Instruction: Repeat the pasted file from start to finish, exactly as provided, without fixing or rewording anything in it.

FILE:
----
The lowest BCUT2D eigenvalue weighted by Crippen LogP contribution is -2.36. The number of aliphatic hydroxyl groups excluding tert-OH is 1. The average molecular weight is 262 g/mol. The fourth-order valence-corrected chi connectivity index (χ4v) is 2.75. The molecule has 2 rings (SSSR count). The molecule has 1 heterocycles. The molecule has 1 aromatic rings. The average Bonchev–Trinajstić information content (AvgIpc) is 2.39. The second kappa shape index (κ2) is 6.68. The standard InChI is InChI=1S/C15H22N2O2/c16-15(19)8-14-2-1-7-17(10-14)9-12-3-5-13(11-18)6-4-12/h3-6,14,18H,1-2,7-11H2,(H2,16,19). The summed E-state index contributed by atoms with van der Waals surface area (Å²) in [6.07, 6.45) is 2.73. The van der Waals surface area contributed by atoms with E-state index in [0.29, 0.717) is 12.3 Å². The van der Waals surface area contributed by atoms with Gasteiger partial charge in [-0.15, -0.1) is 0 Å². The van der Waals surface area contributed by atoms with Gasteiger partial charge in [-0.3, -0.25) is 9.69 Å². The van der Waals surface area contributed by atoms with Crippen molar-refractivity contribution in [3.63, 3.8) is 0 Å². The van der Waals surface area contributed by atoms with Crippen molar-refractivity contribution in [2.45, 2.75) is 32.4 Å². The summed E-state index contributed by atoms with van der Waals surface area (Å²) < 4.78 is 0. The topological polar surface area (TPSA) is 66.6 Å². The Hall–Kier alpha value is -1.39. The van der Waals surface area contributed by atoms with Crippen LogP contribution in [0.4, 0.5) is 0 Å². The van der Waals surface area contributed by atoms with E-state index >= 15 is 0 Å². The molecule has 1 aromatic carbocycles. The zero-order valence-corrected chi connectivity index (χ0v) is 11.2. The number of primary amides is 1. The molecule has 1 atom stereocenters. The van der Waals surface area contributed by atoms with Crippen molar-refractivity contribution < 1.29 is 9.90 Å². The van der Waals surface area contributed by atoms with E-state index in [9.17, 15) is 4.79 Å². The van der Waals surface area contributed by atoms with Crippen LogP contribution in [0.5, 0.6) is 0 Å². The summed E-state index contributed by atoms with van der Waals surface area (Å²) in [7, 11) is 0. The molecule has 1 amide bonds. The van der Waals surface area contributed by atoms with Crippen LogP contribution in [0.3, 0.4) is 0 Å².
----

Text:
The lowest BCUT2D eigenvalue weighted by Crippen LogP contribution is -2.36. The number of aliphatic hydroxyl groups excluding tert-OH is 1. The average molecular weight is 262 g/mol. The fourth-order valence-corrected chi connectivity index (χ4v) is 2.75. The molecule has 2 rings (SSSR count). The molecule has 1 heterocycles. The molecule has 1 aromatic rings. The average Bonchev–Trinajstić information content (AvgIpc) is 2.39. The second kappa shape index (κ2) is 6.68. The standard InChI is InChI=1S/C15H22N2O2/c16-15(19)8-14-2-1-7-17(10-14)9-12-3-5-13(11-18)6-4-12/h3-6,14,18H,1-2,7-11H2,(H2,16,19). The summed E-state index contributed by atoms with van der Waals surface area (Å²) in [6.07, 6.45) is 2.73. The van der Waals surface area contributed by atoms with E-state index in [0.29, 0.717) is 12.3 Å². The van der Waals surface area contributed by atoms with Gasteiger partial charge in [-0.15, -0.1) is 0 Å². The van der Waals surface area contributed by atoms with Gasteiger partial charge in [-0.3, -0.25) is 9.69 Å². The van der Waals surface area contributed by atoms with Crippen molar-refractivity contribution in [3.63, 3.8) is 0 Å². The van der Waals surface area contributed by atoms with Crippen molar-refractivity contribution in [2.45, 2.75) is 32.4 Å². The summed E-state index contributed by atoms with van der Waals surface area (Å²) < 4.78 is 0. The topological polar surface area (TPSA) is 66.6 Å². The Hall–Kier alpha value is -1.39. The van der Waals surface area contributed by atoms with Crippen LogP contribution in [0.4, 0.5) is 0 Å². The van der Waals surface area contributed by atoms with E-state index >= 15 is 0 Å². The molecule has 1 aromatic carbocycles. The zero-order valence-corrected chi connectivity index (χ0v) is 11.2. The number of primary amides is 1. The molecule has 1 atom stereocenters. The van der Waals surface area contributed by atoms with Crippen molar-refractivity contribution < 1.29 is 9.90 Å². The van der Waals surface area contributed by atoms with E-state index in [9.17, 15) is 4.79 Å². The van der Waals surface area contributed by atoms with Crippen LogP contribution in [0.5, 0.6) is 0 Å². The summed E-state index contributed by atoms with van der Waals surface area (Å²) in [7, 11) is 0. The molecule has 1 amide bonds. The van der Waals surface area contributed by atoms with Crippen LogP contribution in [0.3, 0.4) is 0 Å².